dementia

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The year 2016 was full of developments in the world of health -- including some health studies that contradicted each other. This week on WRVO's health and wellness show "Take care," Hosts Lorraine Rapp and Linda Lowen speak with Scott Hensley, the host of NPR's health blog “Shots,” about some of the most important health stories of the year, and how to sort through conflicting medical news.

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We can all be a bit forgetful sometimes, but when it becomes a life concerning issue, like dementia, there isn’t much that can be done in terms of treatment. However, new research suggests there may be action that can be taken in terms of prevention.

This week on “Take Care,” science and medical journalist Dan Hurley tells us how brain training games may lead to a significant reduction in risk for dementia. Hurley wrote the article, “Could Brain Training Prevent Dementia?” for the New Yorker on the study, and is the author of the book, “Smarter: The New Science of Building Brain Power.”

Can you train your brain to prevent dementia?

Oct 7, 2016

The debate over whether brain training games can help prevent dementia has gone back and forth over the last few years. This week, a review of the evidence concluded that the answer was no. But a study announced at the Alzheimer's Association meeting in July showed the games hold promise. This week on WRVO's health and wellness show "Take Care," hosts Lorraine Rapp and Linda Lowen speak with medical journalist Dan Hurley, who wrote about the study for the New Yorker.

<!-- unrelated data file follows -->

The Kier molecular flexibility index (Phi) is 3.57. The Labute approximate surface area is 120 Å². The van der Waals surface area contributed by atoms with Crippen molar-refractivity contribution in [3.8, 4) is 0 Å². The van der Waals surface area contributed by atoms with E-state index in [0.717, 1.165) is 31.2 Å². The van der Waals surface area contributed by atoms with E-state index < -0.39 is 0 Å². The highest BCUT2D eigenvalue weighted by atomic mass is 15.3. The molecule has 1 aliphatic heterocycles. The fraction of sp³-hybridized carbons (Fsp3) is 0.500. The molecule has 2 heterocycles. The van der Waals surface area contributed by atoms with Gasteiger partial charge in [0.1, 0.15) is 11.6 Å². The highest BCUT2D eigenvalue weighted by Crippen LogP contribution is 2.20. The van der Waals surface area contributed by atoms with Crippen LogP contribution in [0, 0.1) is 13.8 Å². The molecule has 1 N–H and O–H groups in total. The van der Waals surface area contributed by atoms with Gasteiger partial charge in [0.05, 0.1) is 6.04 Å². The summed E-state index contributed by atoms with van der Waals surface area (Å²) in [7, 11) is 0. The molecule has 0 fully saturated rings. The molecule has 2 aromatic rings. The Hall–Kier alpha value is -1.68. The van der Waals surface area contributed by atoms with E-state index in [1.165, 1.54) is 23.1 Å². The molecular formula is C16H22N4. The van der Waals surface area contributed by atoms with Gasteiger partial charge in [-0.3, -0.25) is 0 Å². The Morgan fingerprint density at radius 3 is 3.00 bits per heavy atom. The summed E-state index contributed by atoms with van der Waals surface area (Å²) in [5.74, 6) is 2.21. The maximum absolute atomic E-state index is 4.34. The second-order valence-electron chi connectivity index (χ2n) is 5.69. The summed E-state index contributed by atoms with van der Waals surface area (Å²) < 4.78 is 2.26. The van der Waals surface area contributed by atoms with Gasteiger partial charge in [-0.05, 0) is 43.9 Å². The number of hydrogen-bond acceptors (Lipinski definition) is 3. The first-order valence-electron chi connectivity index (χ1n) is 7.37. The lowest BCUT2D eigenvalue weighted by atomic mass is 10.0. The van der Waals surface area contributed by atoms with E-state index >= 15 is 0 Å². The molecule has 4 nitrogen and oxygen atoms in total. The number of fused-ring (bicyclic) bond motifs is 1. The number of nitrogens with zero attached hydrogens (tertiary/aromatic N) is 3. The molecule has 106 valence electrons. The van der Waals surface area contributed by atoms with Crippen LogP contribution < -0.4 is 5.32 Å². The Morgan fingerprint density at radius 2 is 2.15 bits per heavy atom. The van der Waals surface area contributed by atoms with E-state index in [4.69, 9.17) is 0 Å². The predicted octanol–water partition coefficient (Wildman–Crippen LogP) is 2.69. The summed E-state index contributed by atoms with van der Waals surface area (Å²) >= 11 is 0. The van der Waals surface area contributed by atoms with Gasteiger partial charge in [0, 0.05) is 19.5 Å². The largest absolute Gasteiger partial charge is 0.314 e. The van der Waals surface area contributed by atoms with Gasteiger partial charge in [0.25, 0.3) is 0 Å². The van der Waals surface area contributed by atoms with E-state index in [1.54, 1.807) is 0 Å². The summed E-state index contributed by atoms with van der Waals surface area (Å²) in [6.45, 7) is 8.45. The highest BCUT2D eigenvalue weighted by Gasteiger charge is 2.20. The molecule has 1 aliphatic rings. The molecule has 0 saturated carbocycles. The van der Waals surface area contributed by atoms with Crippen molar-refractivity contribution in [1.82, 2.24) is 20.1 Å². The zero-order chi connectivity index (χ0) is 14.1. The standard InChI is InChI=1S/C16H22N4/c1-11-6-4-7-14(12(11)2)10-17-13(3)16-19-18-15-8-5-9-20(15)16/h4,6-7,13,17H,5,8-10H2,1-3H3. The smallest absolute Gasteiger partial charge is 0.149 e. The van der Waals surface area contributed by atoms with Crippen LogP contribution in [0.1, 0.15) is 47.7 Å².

Mild cognitive impairment is when some brain processes are not functioning the way they should at one’s age. This state, short of full-on dementia and not serious enough to interfere with daily life, might involve problems with memory, language use, reasoning, or visual and spatial abilities, says Upstate University Hospital neurologist Amy Sanders, who runs a clinic that tests for the condition at the hospital.

Sanders touches on screening methods, the role of memory, the relationship to dementia and tips to keep the aging brain healthy on this week’s show.

This week: metabolic surgery, dementia care and more

Jun 16, 2016

The idea that a morbidly obese person can achieve a healthy weight through willpower alone is outdated, according to Dr. Howard Simon, director of bariatric surgery at Upstate University Hospital.

People with morbid obesity (defined as a body mass index above 40) have a metabolic disease too complicated to treat with just drugs, diet or exercise; and most will regain weight lost through those methods, he says. Simon explains why bariatric surgery, combined with behavioral changes, has a high rate of long-term success.

Some forgetfulness is part of normal aging, but memory loss severe enough to interfere with your daily life could be a sign of Alzheimer’s disease -- the most common form of dementia.

Cathy James is the chief executive officer of the Alzheimer's Association of Central New York. She describes what this incurable disease does to patients and their families, gives an update on research and offers some healthy living tips that might lower the risk of developing Alzheimer’s.

Eileen Krupka's father has suffered from Alzheimer's Disease for the last six years.  He's like many other's with the progressive neurological disease of the brain he wanders, in fact 60-percent of Alzheimers or dementia patients wander and its a worry for the Krupka family, who live in Baldwinsville.

We have a lot of water around us. and he seems to be fascinated by the water and that's a huge concern